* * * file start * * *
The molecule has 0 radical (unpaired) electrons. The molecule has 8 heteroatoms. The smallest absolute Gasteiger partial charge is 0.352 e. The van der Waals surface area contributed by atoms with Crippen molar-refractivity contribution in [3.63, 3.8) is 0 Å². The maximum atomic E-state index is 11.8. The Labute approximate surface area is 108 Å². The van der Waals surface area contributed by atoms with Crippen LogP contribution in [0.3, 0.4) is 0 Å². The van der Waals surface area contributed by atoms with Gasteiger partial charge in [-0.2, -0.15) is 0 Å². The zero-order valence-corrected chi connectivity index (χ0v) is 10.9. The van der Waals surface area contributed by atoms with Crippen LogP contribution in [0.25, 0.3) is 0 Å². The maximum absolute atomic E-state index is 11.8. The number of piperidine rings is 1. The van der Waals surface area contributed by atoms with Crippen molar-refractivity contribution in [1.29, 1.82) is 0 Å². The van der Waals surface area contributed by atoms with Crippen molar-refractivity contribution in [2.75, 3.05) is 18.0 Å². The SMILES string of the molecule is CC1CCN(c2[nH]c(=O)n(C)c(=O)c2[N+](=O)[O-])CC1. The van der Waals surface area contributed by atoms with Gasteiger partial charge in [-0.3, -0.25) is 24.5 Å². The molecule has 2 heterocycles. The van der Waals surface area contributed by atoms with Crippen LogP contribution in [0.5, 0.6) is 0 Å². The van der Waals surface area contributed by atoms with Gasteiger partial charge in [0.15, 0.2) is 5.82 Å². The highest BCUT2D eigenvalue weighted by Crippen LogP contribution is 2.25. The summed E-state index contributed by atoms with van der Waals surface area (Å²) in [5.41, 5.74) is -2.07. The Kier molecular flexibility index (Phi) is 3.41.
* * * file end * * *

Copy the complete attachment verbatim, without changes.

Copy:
The molecule has 0 radical (unpaired) electrons. The molecule has 8 heteroatoms. The smallest absolute Gasteiger partial charge is 0.352 e. The van der Waals surface area contributed by atoms with Crippen molar-refractivity contribution in [3.63, 3.8) is 0 Å². The maximum atomic E-state index is 11.8. The Labute approximate surface area is 108 Å². The van der Waals surface area contributed by atoms with Crippen LogP contribution in [0.3, 0.4) is 0 Å². The van der Waals surface area contributed by atoms with Gasteiger partial charge in [-0.2, -0.15) is 0 Å². The zero-order valence-corrected chi connectivity index (χ0v) is 10.9. The van der Waals surface area contributed by atoms with Crippen LogP contribution in [0.25, 0.3) is 0 Å². The maximum absolute atomic E-state index is 11.8. The number of piperidine rings is 1. The van der Waals surface area contributed by atoms with Crippen molar-refractivity contribution in [1.29, 1.82) is 0 Å². The van der Waals surface area contributed by atoms with Crippen molar-refractivity contribution in [2.75, 3.05) is 18.0 Å². The SMILES string of the molecule is CC1CCN(c2[nH]c(=O)n(C)c(=O)c2[N+](=O)[O-])CC1. The van der Waals surface area contributed by atoms with Gasteiger partial charge in [-0.3, -0.25) is 24.5 Å². The molecule has 2 heterocycles. The van der Waals surface area contributed by atoms with Crippen LogP contribution in [0.5, 0.6) is 0 Å². The van der Waals surface area contributed by atoms with Gasteiger partial charge in [0.15, 0.2) is 5.82 Å². The highest BCUT2D eigenvalue weighted by Crippen LogP contribution is 2.25. The summed E-state index contributed by atoms with van der Waals surface area (Å²) in [5.41, 5.74) is -2.07. The Kier molecular flexibility index (Phi) is 3.41.